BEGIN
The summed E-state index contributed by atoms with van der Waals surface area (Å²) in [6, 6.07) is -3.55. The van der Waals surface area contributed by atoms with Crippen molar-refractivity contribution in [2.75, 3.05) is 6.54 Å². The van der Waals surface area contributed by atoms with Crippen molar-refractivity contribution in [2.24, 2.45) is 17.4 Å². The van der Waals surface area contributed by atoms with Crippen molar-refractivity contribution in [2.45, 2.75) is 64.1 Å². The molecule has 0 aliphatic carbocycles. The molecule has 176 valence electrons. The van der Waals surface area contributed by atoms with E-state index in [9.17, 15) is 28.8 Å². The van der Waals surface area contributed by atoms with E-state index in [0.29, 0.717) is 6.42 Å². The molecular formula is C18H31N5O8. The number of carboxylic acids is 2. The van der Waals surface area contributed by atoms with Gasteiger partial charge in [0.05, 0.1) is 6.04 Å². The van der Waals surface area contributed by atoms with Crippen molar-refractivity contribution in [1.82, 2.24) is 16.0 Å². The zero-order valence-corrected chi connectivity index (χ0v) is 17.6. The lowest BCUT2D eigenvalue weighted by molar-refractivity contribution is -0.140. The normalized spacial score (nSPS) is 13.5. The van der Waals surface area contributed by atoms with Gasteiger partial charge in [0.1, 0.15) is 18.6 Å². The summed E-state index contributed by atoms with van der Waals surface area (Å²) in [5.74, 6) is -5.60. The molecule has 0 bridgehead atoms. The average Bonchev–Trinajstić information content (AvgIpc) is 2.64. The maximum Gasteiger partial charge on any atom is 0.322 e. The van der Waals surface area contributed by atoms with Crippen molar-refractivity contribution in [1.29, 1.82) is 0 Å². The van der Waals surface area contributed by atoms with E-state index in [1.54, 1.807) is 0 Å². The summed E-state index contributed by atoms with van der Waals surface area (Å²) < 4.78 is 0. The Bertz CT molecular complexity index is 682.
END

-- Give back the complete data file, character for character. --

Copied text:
The summed E-state index contributed by atoms with van der Waals surface area (Å²) in [6, 6.07) is -3.55. The van der Waals surface area contributed by atoms with Crippen molar-refractivity contribution in [2.75, 3.05) is 6.54 Å². The van der Waals surface area contributed by atoms with Crippen molar-refractivity contribution in [2.24, 2.45) is 17.4 Å². The van der Waals surface area contributed by atoms with Crippen molar-refractivity contribution in [2.45, 2.75) is 64.1 Å². The molecule has 0 aliphatic carbocycles. The molecule has 176 valence electrons. The van der Waals surface area contributed by atoms with E-state index in [9.17, 15) is 28.8 Å². The van der Waals surface area contributed by atoms with E-state index in [0.29, 0.717) is 6.42 Å². The molecular formula is C18H31N5O8. The number of carboxylic acids is 2. The van der Waals surface area contributed by atoms with Gasteiger partial charge in [0.05, 0.1) is 6.04 Å². The van der Waals surface area contributed by atoms with Crippen molar-refractivity contribution in [1.82, 2.24) is 16.0 Å². The zero-order valence-corrected chi connectivity index (χ0v) is 17.6. The lowest BCUT2D eigenvalue weighted by molar-refractivity contribution is -0.140. The normalized spacial score (nSPS) is 13.5. The van der Waals surface area contributed by atoms with Gasteiger partial charge in [0.1, 0.15) is 18.6 Å². The summed E-state index contributed by atoms with van der Waals surface area (Å²) in [5.74, 6) is -5.60. The molecule has 0 bridgehead atoms. The average Bonchev–Trinajstić information content (AvgIpc) is 2.64. The maximum Gasteiger partial charge on any atom is 0.322 e. The van der Waals surface area contributed by atoms with Crippen molar-refractivity contribution in [1.29, 1.82) is 0 Å². The van der Waals surface area contributed by atoms with E-state index in [1.54, 1.807) is 0 Å². The summed E-state index contributed by atoms with van der Waals surface area (Å²) < 4.78 is 0. The Bertz CT molecular complexity index is 682.